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Table Of Contents

Introduction: Opinion, Queen of the World
The Press Defines the Liberal Phase
The Flowering and the Decline of the Private and Party Press
Nasser’s Palestinian Passion: Advocating with One Voice
Sadat Plays Circus Master to a Liberated Press
Mubarak, the Press, and the Consequences of Camp David
Heikal: AJournalist for Most Seasons
Conclusion: Palestine, Policy, and the Printed Word
Endnotes
Journal Titles in Translation
About the Author
P. 1
Palestine in the Egyptian Press: From al-Ahram to al-Ahali

Palestine in the Egyptian Press: From al-Ahram to al-Ahali

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Published by RowmanLittlefield
Palestine in the Egyptian Press follows the evolution of the press institution in modern Egypt, as well as of the prominent role the Palestine question played in its rise to political prominence. Through the lens of the press, author Ghada Hashem Talhami studies the development of democracy under authoritarian rule, as successive Egyptian regimes struggled to curb and contain the power of the fourth estate. The Palestine question began to impinge on Egypt's consciousness after World War I, largely due to the manifest pro-Zionist sentiments of a segment of the Jewish population. At the same time, rising Islamic groups and pan-Arabist circles engaged in the national identity debate and quickly seized control of the Palestine question as the most vulnerable area of Egypt's security, identity, and borders. Following the evolution of the press under Nasser, Sadat, and Mubarak, Palestine in the Egyptian Press explores the restrictions and freedoms allowed to the media. There is no better reference to explain the press syndicate's rise to prominence, the success of generations of journalists in establishing Arabic as the formal language of Egypt, or the Palestine issue as the centerpiece of Egypt's pan-Arab policies.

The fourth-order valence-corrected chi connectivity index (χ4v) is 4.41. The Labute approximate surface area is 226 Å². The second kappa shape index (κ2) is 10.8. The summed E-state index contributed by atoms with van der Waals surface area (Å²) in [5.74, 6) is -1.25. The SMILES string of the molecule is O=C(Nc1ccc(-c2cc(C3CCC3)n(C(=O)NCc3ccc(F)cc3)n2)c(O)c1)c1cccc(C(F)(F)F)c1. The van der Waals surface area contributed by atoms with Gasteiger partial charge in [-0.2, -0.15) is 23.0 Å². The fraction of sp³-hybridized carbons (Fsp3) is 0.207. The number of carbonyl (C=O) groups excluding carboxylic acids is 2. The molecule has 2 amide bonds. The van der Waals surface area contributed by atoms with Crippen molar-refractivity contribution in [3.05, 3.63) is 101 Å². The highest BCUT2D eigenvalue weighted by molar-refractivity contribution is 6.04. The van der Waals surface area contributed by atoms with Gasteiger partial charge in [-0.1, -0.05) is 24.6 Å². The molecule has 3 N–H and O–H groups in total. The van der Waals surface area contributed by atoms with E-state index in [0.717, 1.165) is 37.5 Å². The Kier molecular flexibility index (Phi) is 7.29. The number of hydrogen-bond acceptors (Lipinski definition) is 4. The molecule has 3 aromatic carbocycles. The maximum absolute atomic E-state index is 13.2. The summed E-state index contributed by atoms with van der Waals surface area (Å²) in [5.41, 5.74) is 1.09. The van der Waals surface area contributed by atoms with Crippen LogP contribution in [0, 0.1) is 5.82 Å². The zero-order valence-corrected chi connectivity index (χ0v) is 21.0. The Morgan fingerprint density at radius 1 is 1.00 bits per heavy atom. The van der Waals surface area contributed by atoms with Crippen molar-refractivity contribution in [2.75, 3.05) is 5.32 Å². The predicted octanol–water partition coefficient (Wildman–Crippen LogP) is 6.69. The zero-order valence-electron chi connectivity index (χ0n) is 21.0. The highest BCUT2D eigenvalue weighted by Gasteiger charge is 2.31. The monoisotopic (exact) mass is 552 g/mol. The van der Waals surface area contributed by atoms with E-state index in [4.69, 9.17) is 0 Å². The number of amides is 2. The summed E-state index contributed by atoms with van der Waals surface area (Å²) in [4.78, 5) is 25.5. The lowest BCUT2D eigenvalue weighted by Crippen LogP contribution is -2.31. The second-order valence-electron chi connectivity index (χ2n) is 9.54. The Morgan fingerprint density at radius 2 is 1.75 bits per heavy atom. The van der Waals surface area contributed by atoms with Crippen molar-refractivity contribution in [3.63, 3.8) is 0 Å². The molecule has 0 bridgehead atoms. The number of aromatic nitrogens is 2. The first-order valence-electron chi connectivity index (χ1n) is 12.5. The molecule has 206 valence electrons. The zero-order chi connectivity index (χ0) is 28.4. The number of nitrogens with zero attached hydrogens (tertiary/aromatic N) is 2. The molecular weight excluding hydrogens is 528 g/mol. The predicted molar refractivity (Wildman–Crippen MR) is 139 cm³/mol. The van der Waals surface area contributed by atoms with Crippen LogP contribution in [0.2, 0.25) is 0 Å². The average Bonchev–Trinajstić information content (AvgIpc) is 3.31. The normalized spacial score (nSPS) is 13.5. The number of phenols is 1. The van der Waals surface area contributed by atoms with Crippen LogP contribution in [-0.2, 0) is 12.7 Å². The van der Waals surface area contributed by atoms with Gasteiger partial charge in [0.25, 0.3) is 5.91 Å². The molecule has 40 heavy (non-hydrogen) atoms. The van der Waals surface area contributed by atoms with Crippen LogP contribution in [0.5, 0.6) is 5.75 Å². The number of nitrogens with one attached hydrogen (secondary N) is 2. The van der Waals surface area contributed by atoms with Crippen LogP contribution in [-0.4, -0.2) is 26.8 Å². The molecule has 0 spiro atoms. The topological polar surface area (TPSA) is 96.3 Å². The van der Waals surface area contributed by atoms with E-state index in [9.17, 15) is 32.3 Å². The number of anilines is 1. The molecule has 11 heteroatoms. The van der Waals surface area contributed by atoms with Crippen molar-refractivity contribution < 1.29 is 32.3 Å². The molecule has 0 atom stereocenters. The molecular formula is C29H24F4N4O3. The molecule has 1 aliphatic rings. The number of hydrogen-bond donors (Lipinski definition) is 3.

Palestine in the Egyptian Press follows the evolution of the press institution in modern Egypt, as well as of the prominent role the Palestine question played in its rise to political prominence. Through the lens of the press, author Ghada Hashem Talhami studies the development of democracy under authoritarian rule, as successive Egyptian regimes struggled to curb and contain the power of the fourth estate. The Palestine question began to impinge on Egypt's consciousness after World War I, largely due to the manifest pro-Zionist sentiments of a segment of the Jewish population. At the same time, rising Islamic groups and pan-Arabist circles engaged in the national identity debate and quickly seized control of the Palestine question as the most vulnerable area of Egypt's security, identity, and borders. Following the evolution of the press under Nasser, Sadat, and Mubarak, Palestine in the Egyptian Press explores the restrictions and freedoms allowed to the media. There is no better reference to explain the press syndicate's rise to prominence, the success of generations of journalists in establishing Arabic as the formal language of Egypt, or the Palestine issue as the centerpiece of Egypt's pan-Arab policies.

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Publish date: Sep 9, 2007
Added to Scribd: Feb 07, 2012
Copyright:Traditional Copyright: All rights reservedISBN:9780739158630
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